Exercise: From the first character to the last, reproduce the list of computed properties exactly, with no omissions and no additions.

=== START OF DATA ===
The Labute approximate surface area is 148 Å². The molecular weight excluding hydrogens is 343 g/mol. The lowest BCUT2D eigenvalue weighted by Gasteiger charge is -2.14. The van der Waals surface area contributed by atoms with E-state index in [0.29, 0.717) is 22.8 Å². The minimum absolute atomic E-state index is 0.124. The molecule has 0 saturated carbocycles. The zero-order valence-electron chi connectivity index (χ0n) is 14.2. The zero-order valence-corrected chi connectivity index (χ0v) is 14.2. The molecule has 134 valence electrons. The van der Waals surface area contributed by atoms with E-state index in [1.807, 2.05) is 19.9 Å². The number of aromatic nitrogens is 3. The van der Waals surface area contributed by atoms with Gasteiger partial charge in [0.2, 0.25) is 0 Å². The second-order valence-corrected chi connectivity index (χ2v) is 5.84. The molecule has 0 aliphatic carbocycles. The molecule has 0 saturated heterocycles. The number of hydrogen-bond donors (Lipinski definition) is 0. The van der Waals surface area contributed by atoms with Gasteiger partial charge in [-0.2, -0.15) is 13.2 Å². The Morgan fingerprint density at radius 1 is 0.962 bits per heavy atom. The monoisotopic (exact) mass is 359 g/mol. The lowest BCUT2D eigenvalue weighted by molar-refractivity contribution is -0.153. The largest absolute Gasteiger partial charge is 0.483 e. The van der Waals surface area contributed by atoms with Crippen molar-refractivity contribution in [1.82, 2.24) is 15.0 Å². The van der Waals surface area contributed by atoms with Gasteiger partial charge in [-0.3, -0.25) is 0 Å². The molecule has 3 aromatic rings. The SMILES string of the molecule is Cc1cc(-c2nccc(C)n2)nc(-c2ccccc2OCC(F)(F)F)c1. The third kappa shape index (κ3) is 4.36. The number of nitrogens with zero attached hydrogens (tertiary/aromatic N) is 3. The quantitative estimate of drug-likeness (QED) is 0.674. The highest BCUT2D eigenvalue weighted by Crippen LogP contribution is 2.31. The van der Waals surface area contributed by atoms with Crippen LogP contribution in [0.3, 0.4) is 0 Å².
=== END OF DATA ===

The Labute approximate surface area is 148 Å². The molecular weight excluding hydrogens is 343 g/mol. The lowest BCUT2D eigenvalue weighted by Gasteiger charge is -2.14. The van der Waals surface area contributed by atoms with E-state index in [0.29, 0.717) is 22.8 Å². The minimum absolute atomic E-state index is 0.124. The molecule has 0 saturated carbocycles. The zero-order valence-electron chi connectivity index (χ0n) is 14.2. The zero-order valence-corrected chi connectivity index (χ0v) is 14.2. The molecule has 134 valence electrons. The van der Waals surface area contributed by atoms with E-state index in [1.807, 2.05) is 19.9 Å². The number of aromatic nitrogens is 3. The van der Waals surface area contributed by atoms with Gasteiger partial charge in [0.2, 0.25) is 0 Å². The second-order valence-corrected chi connectivity index (χ2v) is 5.84. The molecule has 0 aliphatic carbocycles. The molecule has 0 saturated heterocycles. The number of hydrogen-bond donors (Lipinski definition) is 0. The van der Waals surface area contributed by atoms with Gasteiger partial charge in [-0.2, -0.15) is 13.2 Å². The Morgan fingerprint density at radius 1 is 0.962 bits per heavy atom. The monoisotopic (exact) mass is 359 g/mol. The lowest BCUT2D eigenvalue weighted by molar-refractivity contribution is -0.153. The largest absolute Gasteiger partial charge is 0.483 e. The van der Waals surface area contributed by atoms with Crippen molar-refractivity contribution in [1.82, 2.24) is 15.0 Å². The van der Waals surface area contributed by atoms with Gasteiger partial charge in [-0.3, -0.25) is 0 Å². The molecule has 3 aromatic rings. The SMILES string of the molecule is Cc1cc(-c2nccc(C)n2)nc(-c2ccccc2OCC(F)(F)F)c1. The third kappa shape index (κ3) is 4.36. The number of nitrogens with zero attached hydrogens (tertiary/aromatic N) is 3. The quantitative estimate of drug-likeness (QED) is 0.674. The highest BCUT2D eigenvalue weighted by Crippen LogP contribution is 2.31. The van der Waals surface area contributed by atoms with Crippen LogP contribution in [0.3, 0.4) is 0 Å².